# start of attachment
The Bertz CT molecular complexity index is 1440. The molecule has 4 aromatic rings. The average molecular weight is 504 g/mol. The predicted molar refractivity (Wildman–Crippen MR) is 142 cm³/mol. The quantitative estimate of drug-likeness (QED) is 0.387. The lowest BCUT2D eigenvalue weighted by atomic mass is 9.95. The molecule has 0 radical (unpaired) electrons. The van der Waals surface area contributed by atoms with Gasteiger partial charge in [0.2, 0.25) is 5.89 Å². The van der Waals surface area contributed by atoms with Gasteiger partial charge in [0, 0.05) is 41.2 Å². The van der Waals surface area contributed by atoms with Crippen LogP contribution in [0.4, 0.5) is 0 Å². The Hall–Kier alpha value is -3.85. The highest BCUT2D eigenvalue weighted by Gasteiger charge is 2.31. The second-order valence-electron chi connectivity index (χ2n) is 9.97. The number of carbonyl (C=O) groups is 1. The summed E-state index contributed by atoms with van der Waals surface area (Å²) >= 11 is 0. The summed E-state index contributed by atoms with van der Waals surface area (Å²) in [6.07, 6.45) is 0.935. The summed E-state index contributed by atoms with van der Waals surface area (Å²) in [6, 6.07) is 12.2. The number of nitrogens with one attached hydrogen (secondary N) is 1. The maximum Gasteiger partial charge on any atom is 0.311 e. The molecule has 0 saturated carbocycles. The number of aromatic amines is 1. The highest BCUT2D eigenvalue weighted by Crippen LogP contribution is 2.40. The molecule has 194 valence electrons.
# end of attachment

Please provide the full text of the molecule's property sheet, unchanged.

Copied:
The Bertz CT molecular complexity index is 1440. The molecule has 4 aromatic rings. The average molecular weight is 504 g/mol. The predicted molar refractivity (Wildman–Crippen MR) is 142 cm³/mol. The quantitative estimate of drug-likeness (QED) is 0.387. The lowest BCUT2D eigenvalue weighted by atomic mass is 9.95. The molecule has 0 radical (unpaired) electrons. The van der Waals surface area contributed by atoms with Gasteiger partial charge in [0.2, 0.25) is 5.89 Å². The van der Waals surface area contributed by atoms with Gasteiger partial charge in [0, 0.05) is 41.2 Å². The van der Waals surface area contributed by atoms with Crippen LogP contribution in [0.4, 0.5) is 0 Å². The Hall–Kier alpha value is -3.85. The highest BCUT2D eigenvalue weighted by Gasteiger charge is 2.31. The second-order valence-electron chi connectivity index (χ2n) is 9.97. The number of carbonyl (C=O) groups is 1. The summed E-state index contributed by atoms with van der Waals surface area (Å²) >= 11 is 0. The summed E-state index contributed by atoms with van der Waals surface area (Å²) in [6.07, 6.45) is 0.935. The summed E-state index contributed by atoms with van der Waals surface area (Å²) in [6, 6.07) is 12.2. The number of nitrogens with one attached hydrogen (secondary N) is 1. The maximum Gasteiger partial charge on any atom is 0.311 e. The molecule has 0 saturated carbocycles. The number of aromatic amines is 1. The highest BCUT2D eigenvalue weighted by Crippen LogP contribution is 2.40. The molecule has 194 valence electrons.